We have seen a number of incidents of poor player behaviour in recent weeks which has included ugly sledging, send-offs, dissent against umpires’ decisions, a walk-off and ball tampering. This has been perhaps one of the worst periods in recent memory for consistently poor player behaviour and the global outcry in relation to the ball-tampering is a clear message to cricket: enough is enough.
That is why, with the full support of the ICC Board, we will undertake a wide-ranging review into player behaviour, the spirit in which the game is played and the Code of Conduct. The spirit of cricket is precious to our sport and so intrinsically linked with good behaviour — the turn of phrase ‘that’s just not cricket’ is not an accident. We must protect that spirit.
The review will bring together some well respected former and current players along with the Cricket Committee, the MCC and match officials as we consider the current offences in the code and the sanctions as well as how to make the spirit of the game a more integral part of that code. We want this review to be collaborative in nature and have a long-term positive impact on the game.
There has been much debate in the last week or two about the sanctions in the code being too lenient or too hard, but sport, like life, needs a set of rules, under which we can all operate. The recent behaviour of players has been unedifying and the sanctions applied have been imparted in accordance with the framework for penalties which currently exists. To go outside of this because we find the behaviour of a number of players particularly disturbing, would be to disregard the rules.
This review gives us an opportunity to shape what the game looks like in the 21st century and reset the standards expected of player behaviour and communicate expectations of them clearly and without ambiguity. It will focus on two things, firstly the Code of Conduct, reviewing the levels of offence based on seriousness, more clearly defining the conduct that constitutes each offence and reviewing the sanctions that should apply to each. Secondly, we will consider the development of a Spirit of Cricket code based on a culture of respect which will define more clearly what it actually means to play the game in this day and age with a view to establishing a culture of respect in the game for the long term.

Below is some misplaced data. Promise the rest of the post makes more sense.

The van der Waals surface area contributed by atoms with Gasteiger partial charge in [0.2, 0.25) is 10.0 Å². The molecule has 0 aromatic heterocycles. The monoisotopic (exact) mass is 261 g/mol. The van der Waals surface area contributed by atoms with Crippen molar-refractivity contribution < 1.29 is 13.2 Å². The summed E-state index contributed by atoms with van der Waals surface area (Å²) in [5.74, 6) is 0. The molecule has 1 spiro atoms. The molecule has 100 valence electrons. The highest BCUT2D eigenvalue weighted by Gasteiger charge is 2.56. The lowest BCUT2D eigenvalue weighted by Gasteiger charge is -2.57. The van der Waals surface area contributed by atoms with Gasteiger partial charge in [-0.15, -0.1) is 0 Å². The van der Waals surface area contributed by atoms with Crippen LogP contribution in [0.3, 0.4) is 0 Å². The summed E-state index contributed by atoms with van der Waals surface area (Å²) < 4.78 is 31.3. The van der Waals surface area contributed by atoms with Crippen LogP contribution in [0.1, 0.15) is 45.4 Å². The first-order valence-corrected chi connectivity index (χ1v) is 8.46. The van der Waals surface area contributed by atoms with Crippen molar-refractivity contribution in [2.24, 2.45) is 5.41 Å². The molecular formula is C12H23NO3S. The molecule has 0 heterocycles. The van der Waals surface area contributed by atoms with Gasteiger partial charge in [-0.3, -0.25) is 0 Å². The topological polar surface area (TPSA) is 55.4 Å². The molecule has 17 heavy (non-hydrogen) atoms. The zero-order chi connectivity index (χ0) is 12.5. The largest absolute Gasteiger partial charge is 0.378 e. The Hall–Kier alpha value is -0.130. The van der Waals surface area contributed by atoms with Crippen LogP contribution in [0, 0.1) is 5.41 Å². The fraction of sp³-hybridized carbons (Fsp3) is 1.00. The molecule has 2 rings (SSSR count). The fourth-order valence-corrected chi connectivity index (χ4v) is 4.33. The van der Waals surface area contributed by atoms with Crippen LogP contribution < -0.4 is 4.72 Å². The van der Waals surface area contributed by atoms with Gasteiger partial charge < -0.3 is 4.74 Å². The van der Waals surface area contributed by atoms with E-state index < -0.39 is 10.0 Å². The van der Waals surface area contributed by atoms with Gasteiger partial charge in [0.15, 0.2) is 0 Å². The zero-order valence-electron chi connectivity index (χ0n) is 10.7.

The existing Code has served the sport well for a number of years, but it is important that we are able to assess it in relation to the game today and that is the purpose of the review. We need to be clear on what acceptable behaviour is and what isn’t and what the appropriate sanctions are when a player breaches the code. That may also mean strengthening sanctions to make them genuine deterrents.
Respect is central to the spirit of cricket and rebuilding and maintaining that ethos of respect is fundamental to what this review is trying to achieve.
We will also consider how we reach greater consistency in decision making with our match officials who do such a difficult job. How can we support them and dismiss the notion that some teams are favoured over others. Nothing is out of bounds with this review and we have a responsibility to shape how the spirit of cricket is brought to life in the game in the 21st century.
We need to move on from the last few weeks but not in the hope that people will just forget about it, but by taking positive action and ensuring fans around the world can rely on cricket to do the right thing.
— The author, a former South African cricketer, is the CEO of International Cricket Council.